The character of Ko represents the most resilient of survivors in this story. Since Watkins dedicates this novel to her sister, Ko, next to the theme of war, the theme of survival is one of the strongest. Through the character of Ko, Watkins demonstrates how some of the most delicate and unprepared people can become the most capable when forced to fight for their survival. Although raised in a comfortable home with all conveniences provided for her, Ko's instincts for survival kick in when she and her family face danger. Ko is especially aware of what she must do to keep her family from starving. Whether she has to forage for food in garbage bins or polish shoes at the train station to make small change to buy food, Kois willing to rid herself of false pride in order to help herself and her family to survive. The most interesting aspect of Ko's sense of survival, though, is that she does not forgo her compassion. Despite her need to survive, she realizes that those around her are fighting to stay alive too. So she shares her food with strangers on the train. She finds food and, although her stomach is empty, she brings back the scrubby morsels and distributes them to her sister and mother. The theme of survival is also demonstrated as being reciprocal, as in another scene on the train, when the nurses and other patients conceal the identity of Yoko's family by covering their clothing in blood and lying about their condition. They provide this shelter, it is suggested, because the mother and her daughters helped the patients survive by sharing their water and food with them. There is also the survival of Corporal Matsumura, who was despondent from all his wounds. He had refused to eat, which suggests that he was depressed and might not heal. Yoko and Ko took the time to go see him in the hospital. The family later welcomed him into their home as a friend. Matsumura, consequently, helped the family to escape on the train. Later, in Japan, he continued to offer his help should the girls need it. Hideyo also traded help with the Kim family. He assisted the Kim family on their farm during the winter as war was raging all around them. In return, the Kim family protected him from Korean soldiers, passing Hideyo off as a member of the family. These instances of survival stand in contrast to the theme of war. Although there are moments when one must consider one's own survival, there is often room for compassion, the author shows, even in the most dire of conditions. The fight for survival, in some instances, seems to bring out the best of human instincts.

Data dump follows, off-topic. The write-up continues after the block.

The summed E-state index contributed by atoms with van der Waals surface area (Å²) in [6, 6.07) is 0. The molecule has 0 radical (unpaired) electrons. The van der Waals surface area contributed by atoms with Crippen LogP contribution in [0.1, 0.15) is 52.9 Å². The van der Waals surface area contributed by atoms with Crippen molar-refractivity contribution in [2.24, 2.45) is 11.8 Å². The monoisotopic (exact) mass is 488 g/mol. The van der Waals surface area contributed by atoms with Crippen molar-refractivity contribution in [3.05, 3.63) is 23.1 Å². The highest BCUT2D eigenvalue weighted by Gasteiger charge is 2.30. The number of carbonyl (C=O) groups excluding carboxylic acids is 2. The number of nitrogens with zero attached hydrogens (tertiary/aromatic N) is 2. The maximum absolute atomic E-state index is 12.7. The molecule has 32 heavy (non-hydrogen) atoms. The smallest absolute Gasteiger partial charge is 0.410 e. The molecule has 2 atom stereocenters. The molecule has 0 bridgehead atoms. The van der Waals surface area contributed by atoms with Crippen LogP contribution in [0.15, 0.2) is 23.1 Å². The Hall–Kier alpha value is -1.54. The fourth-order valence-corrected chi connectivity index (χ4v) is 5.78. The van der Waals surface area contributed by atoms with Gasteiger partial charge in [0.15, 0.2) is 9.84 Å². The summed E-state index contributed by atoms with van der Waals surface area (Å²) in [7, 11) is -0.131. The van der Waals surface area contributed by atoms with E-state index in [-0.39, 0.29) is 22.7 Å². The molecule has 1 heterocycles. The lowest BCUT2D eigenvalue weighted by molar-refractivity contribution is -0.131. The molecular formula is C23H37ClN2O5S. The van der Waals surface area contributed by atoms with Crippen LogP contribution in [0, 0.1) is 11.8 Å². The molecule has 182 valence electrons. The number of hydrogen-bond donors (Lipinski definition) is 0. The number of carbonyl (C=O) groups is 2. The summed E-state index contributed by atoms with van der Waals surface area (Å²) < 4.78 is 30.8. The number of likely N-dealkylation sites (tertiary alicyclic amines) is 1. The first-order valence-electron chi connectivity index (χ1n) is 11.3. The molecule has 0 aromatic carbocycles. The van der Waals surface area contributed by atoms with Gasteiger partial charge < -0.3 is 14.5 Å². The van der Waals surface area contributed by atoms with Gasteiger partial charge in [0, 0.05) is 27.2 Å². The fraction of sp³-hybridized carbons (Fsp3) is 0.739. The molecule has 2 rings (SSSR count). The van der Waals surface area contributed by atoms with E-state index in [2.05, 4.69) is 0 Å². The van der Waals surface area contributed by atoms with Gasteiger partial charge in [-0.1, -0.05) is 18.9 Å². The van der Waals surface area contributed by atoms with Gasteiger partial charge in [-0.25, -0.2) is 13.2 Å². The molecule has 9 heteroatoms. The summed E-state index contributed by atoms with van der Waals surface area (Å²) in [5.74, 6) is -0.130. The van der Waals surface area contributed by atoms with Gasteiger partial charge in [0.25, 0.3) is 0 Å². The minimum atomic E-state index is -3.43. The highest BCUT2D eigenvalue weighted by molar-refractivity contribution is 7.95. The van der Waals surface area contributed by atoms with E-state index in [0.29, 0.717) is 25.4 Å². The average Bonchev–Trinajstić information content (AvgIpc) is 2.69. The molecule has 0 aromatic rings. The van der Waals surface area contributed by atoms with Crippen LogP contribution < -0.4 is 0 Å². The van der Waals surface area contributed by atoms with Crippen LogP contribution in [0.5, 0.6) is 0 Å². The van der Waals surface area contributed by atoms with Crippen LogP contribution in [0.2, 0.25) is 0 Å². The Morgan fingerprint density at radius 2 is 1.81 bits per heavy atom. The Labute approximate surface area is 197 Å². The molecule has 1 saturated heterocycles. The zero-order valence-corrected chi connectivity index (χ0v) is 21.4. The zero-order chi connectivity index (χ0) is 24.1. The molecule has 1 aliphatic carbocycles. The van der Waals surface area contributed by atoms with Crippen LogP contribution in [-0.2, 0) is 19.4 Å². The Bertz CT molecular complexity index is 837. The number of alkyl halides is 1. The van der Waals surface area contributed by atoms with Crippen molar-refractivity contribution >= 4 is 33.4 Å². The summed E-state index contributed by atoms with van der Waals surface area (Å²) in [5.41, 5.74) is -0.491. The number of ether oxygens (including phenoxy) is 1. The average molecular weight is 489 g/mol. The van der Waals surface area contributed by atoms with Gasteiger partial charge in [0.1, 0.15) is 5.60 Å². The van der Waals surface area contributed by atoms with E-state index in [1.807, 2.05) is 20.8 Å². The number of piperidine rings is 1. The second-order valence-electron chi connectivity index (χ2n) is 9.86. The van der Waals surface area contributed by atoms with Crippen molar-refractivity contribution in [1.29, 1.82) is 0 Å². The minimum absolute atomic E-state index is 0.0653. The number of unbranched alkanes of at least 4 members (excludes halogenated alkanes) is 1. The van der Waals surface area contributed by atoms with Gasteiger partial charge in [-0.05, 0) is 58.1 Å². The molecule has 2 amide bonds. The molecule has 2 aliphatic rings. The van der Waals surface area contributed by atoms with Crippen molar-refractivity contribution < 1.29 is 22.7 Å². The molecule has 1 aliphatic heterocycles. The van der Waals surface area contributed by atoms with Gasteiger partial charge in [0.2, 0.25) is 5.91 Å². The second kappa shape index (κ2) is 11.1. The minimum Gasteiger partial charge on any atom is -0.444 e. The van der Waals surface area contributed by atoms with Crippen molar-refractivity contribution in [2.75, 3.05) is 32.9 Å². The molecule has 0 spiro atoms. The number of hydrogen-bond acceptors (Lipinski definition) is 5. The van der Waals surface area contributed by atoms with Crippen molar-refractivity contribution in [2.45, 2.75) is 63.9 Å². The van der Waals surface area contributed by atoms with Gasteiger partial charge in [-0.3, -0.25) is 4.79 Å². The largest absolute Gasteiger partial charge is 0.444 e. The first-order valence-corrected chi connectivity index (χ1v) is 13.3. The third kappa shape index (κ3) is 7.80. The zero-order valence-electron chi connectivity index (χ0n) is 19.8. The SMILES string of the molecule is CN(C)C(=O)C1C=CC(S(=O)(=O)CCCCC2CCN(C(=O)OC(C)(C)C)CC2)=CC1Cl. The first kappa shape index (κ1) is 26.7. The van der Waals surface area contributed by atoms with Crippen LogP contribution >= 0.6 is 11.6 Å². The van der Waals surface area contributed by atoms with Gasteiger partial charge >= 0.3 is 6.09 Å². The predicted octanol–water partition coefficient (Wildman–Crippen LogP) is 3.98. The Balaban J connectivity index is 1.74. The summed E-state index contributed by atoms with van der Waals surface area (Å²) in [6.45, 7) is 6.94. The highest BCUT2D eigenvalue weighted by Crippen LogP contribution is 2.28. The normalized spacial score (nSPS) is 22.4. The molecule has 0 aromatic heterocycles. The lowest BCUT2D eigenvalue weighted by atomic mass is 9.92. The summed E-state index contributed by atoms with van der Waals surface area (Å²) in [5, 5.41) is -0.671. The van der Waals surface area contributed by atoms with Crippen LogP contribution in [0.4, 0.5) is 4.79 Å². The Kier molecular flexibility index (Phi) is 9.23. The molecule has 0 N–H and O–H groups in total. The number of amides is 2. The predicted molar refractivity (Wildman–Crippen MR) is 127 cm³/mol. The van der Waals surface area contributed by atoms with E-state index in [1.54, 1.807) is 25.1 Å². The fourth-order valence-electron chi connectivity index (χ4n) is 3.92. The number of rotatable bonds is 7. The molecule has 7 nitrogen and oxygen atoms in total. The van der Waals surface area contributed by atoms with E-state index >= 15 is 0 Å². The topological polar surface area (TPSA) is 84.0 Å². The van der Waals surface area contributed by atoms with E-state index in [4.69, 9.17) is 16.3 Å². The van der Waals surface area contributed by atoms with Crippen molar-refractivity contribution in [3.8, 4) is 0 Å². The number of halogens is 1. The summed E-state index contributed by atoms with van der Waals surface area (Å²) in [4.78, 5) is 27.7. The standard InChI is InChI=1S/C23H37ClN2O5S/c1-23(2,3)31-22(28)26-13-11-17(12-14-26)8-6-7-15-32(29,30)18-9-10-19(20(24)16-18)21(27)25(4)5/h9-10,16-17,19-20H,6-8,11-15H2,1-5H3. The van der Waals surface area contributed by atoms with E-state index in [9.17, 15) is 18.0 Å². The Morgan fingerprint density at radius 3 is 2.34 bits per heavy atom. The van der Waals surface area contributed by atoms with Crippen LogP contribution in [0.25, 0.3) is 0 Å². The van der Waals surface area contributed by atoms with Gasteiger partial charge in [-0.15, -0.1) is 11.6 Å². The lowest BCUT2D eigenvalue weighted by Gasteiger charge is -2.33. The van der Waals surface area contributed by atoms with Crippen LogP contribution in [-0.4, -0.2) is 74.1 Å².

Loss and Death